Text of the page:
Other parts of this series:
- HR can create a better future for the FS organization and workforce, faster
- HR’s new role in a transformed FS landscape: architect and builder!
- HR needs to get on top of the “how, what and who” of the new FS workplace
- FS transformation—HR adds human advantage to tech advances
- SaaS and cloud give HR powerful levers to drive FS transformation
- HR should be leading FS transformation—three steps
With all the challenges facing the modern FS organization, the key problem for HR to solve is how to become a digital-first function without sacrificing the ‘human’ element. It requires a courageous look at the transforming FS landscape and a reinvention of HR’s role.
The days of HR being an administrative, compliance and policing function are over—to guide FS firms through the current wave of technological innovation, HR must become the architect and builder of a new digital workforce and the workforce experience. To do so, it needs to familiarize itself with a transformed talent marketplace.
To can empower a digital FS workforce and an agile FS enterprise, HR needs to gain a deeper understanding of the links between market trends, business goals, performance, and people strategy; and become acquainted with the tools and technologies that will support the workforce and the organization.
What needs to shift?
To achieve this, HR needs to relook the transforming talent landscape.
- The talent marketplace has changed. The key skills and experience in demand by banks and insurers are no longer retained solely within the FS marketplace. Data and digital capabilities and experience, for example, are prevalent across multiple industries–indeed they are more mature in industries outside of FS. Understanding where to look, how to source and attract, and how to retain these skills means looking outside of the traditional FS ecosystem.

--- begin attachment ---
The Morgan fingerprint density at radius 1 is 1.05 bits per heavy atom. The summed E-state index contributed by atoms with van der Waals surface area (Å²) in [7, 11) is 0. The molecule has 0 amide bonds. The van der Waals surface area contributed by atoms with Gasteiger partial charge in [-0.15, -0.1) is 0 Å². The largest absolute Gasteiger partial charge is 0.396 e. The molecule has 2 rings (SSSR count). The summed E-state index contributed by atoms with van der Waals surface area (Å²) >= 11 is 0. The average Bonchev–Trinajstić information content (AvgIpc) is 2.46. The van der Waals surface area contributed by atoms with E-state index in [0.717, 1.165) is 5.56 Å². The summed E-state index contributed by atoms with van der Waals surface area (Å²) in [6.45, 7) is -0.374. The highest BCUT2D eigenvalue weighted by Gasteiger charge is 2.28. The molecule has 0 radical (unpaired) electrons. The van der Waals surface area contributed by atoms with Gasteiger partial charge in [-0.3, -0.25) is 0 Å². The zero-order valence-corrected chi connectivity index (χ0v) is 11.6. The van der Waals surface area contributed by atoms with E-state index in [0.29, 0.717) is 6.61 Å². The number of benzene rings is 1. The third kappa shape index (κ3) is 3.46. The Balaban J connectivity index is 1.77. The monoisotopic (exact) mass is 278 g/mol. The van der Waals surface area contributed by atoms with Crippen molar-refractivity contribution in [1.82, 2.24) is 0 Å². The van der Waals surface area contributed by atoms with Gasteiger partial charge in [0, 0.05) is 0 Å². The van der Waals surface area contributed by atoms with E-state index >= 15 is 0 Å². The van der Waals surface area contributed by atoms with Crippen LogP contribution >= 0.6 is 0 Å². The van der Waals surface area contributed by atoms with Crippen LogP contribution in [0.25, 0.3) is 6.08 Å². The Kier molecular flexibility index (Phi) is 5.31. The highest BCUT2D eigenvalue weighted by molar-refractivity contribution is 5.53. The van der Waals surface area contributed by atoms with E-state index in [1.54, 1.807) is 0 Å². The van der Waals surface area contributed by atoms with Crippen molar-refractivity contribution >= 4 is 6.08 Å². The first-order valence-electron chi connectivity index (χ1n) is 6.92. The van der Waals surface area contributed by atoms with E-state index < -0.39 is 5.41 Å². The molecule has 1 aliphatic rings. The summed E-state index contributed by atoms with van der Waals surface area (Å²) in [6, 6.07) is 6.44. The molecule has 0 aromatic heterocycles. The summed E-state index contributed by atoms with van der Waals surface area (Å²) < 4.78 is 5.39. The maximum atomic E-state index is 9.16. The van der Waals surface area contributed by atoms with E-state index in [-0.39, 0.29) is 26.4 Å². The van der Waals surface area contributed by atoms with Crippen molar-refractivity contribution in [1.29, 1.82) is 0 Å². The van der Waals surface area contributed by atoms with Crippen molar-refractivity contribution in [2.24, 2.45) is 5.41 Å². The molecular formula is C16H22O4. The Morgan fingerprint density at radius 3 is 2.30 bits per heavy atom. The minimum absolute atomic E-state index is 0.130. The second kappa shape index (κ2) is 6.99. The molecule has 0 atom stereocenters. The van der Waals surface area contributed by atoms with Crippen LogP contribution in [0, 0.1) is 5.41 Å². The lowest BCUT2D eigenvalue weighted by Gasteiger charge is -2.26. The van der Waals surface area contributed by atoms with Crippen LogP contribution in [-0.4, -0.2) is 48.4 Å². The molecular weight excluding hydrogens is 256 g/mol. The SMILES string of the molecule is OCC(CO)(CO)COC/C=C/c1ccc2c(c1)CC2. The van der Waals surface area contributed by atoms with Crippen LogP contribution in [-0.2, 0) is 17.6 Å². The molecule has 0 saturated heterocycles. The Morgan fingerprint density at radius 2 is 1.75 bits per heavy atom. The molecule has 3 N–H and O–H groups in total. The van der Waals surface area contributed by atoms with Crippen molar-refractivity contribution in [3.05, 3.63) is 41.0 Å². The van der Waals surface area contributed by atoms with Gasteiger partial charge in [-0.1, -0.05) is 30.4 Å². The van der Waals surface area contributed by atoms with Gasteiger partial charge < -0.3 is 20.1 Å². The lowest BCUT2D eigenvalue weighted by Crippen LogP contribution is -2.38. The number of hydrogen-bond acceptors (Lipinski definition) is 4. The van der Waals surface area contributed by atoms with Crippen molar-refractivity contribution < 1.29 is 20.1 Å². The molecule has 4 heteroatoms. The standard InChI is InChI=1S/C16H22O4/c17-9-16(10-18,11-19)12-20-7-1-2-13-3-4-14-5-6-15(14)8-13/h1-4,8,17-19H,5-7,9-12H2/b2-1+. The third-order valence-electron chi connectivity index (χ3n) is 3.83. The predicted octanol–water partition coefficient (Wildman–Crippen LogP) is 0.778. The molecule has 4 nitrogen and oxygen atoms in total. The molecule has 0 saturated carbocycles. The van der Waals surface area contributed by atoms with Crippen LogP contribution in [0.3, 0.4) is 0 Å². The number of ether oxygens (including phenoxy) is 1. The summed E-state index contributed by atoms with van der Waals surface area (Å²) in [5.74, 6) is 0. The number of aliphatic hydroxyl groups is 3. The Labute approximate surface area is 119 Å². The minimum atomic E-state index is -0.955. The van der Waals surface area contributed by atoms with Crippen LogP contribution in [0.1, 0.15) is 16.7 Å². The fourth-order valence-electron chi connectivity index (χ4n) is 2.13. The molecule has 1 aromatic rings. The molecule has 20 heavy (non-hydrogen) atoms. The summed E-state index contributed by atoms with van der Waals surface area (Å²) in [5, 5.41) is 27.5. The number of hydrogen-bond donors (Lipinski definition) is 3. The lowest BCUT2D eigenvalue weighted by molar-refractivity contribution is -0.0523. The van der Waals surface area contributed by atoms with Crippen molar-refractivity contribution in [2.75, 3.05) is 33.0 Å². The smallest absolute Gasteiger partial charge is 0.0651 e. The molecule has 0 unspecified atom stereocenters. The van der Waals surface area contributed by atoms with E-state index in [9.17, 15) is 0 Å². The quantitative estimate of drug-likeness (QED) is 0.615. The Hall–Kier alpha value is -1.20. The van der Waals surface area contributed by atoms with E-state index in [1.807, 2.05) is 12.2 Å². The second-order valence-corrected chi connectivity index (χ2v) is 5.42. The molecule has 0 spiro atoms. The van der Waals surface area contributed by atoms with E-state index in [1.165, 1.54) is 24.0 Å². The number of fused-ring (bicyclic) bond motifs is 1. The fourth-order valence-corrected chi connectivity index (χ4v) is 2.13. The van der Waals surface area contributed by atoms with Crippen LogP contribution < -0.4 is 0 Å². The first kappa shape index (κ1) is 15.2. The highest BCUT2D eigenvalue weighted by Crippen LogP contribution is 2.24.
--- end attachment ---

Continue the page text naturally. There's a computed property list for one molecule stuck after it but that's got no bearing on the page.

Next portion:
- Employee demands are changing. HR needs to acquire a better understanding of how employee demands are changing. Employee expectations in terms of how they engage with traditional HR services for learning, recruitment, career development, etc., are higher. HR is tasked with delivering consumer grade personal experiences efficiently and often at scale. To do so, it needs the right insight, and the capability to analyze those insights and adapt HR strategies to compete for talent.
- Technology capabilities need to grow. The use of digital HR technology—supported by the effective use of employee data—is essential for success. HR needs to know what technology is available to manage, shape and enable the workforce, and how it works. In fact, it should be driving the technology and innovation roadmap for the function as it can no longer rely on IT to select and adapt the technology to meet its changing business and workforce needs.
- HR needs to get closer to other business functions. HR’s role is no longer solely the delivery of HR services; HR must also champion the organization’s people strategy and employee experience. To achieve this, there needs to be a collaborative effort across functions, from finance to IT and marketing. HR needs to partner with these other business functions to ensure alignment of investment priorities and delivery of change to help the organization meet its strategic goals and transformation objectives.
- HR must get out of the habit of working in silos. HR can no longer provide siloed services for specific business lines—it must reach across the business, informing its offerings with the insight and experience it acquires enterprise-wide. This will allow it to realize the potential of a blended, augmented workforce.
HR needs to be more strategic
There is one last shift—possibly the biggest and most important that HR in the FS sector needs to make:
- HR needs to become more strategic. HR should take its knowledge and experience and, using the new tools and data at its disposal, provide the business with more strategic inputs. For example, HR’s insight into the talent market can help shape and guide business transformation. Its ability to translate business imperatives into a people and HR strategy can create a solid foundation for business to move forward with the right skills in place.
There is also work to be done at a micro level. To shape and direct the organization’s people strategy and spearhead transformation, HR needs to understand how work, the workforce and the execution of work are changing.
Join me next week as I take a look at these elements and the tools HR can use to get it right.
For more on HR transformation in FS, take a look at Accenture’s recent report, Reimaging HR in Financial Services.